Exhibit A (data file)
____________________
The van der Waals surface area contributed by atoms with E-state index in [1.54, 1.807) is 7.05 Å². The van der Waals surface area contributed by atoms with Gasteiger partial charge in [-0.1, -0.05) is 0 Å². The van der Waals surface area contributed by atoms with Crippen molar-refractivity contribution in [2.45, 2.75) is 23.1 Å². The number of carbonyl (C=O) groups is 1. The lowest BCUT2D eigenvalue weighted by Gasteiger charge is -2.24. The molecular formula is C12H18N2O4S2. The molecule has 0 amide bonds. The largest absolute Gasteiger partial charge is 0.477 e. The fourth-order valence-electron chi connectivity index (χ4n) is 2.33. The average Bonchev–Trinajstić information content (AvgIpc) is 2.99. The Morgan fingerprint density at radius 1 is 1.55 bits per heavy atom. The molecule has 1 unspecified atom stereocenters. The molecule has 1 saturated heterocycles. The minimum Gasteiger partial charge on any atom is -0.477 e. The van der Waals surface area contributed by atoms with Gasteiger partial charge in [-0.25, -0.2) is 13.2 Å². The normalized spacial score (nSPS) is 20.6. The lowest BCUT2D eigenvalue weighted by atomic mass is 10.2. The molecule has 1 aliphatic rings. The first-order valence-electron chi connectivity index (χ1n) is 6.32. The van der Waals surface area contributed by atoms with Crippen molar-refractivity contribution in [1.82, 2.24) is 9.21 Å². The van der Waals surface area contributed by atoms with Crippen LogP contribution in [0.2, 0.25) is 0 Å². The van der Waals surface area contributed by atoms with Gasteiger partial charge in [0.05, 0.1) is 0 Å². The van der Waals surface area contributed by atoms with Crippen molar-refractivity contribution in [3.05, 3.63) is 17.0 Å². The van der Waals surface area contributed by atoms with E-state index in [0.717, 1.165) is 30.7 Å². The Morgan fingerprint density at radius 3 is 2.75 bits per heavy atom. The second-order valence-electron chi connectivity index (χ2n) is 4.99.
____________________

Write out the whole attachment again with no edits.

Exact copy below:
The van der Waals surface area contributed by atoms with E-state index in [1.54, 1.807) is 7.05 Å². The van der Waals surface area contributed by atoms with Gasteiger partial charge in [-0.1, -0.05) is 0 Å². The van der Waals surface area contributed by atoms with Crippen molar-refractivity contribution in [2.45, 2.75) is 23.1 Å². The number of carbonyl (C=O) groups is 1. The lowest BCUT2D eigenvalue weighted by Gasteiger charge is -2.24. The molecular formula is C12H18N2O4S2. The molecule has 0 amide bonds. The largest absolute Gasteiger partial charge is 0.477 e. The fourth-order valence-electron chi connectivity index (χ4n) is 2.33. The average Bonchev–Trinajstić information content (AvgIpc) is 2.99. The Morgan fingerprint density at radius 1 is 1.55 bits per heavy atom. The molecule has 1 unspecified atom stereocenters. The molecule has 1 saturated heterocycles. The minimum Gasteiger partial charge on any atom is -0.477 e. The van der Waals surface area contributed by atoms with Gasteiger partial charge in [-0.25, -0.2) is 13.2 Å². The normalized spacial score (nSPS) is 20.6. The lowest BCUT2D eigenvalue weighted by atomic mass is 10.2. The molecule has 1 aliphatic rings. The first-order valence-electron chi connectivity index (χ1n) is 6.32. The van der Waals surface area contributed by atoms with Crippen molar-refractivity contribution in [1.82, 2.24) is 9.21 Å². The van der Waals surface area contributed by atoms with Crippen LogP contribution in [0.2, 0.25) is 0 Å². The van der Waals surface area contributed by atoms with Gasteiger partial charge in [0.05, 0.1) is 0 Å². The van der Waals surface area contributed by atoms with Crippen molar-refractivity contribution in [3.05, 3.63) is 17.0 Å². The van der Waals surface area contributed by atoms with E-state index in [0.717, 1.165) is 30.7 Å². The Morgan fingerprint density at radius 3 is 2.75 bits per heavy atom. The second-order valence-electron chi connectivity index (χ2n) is 4.99.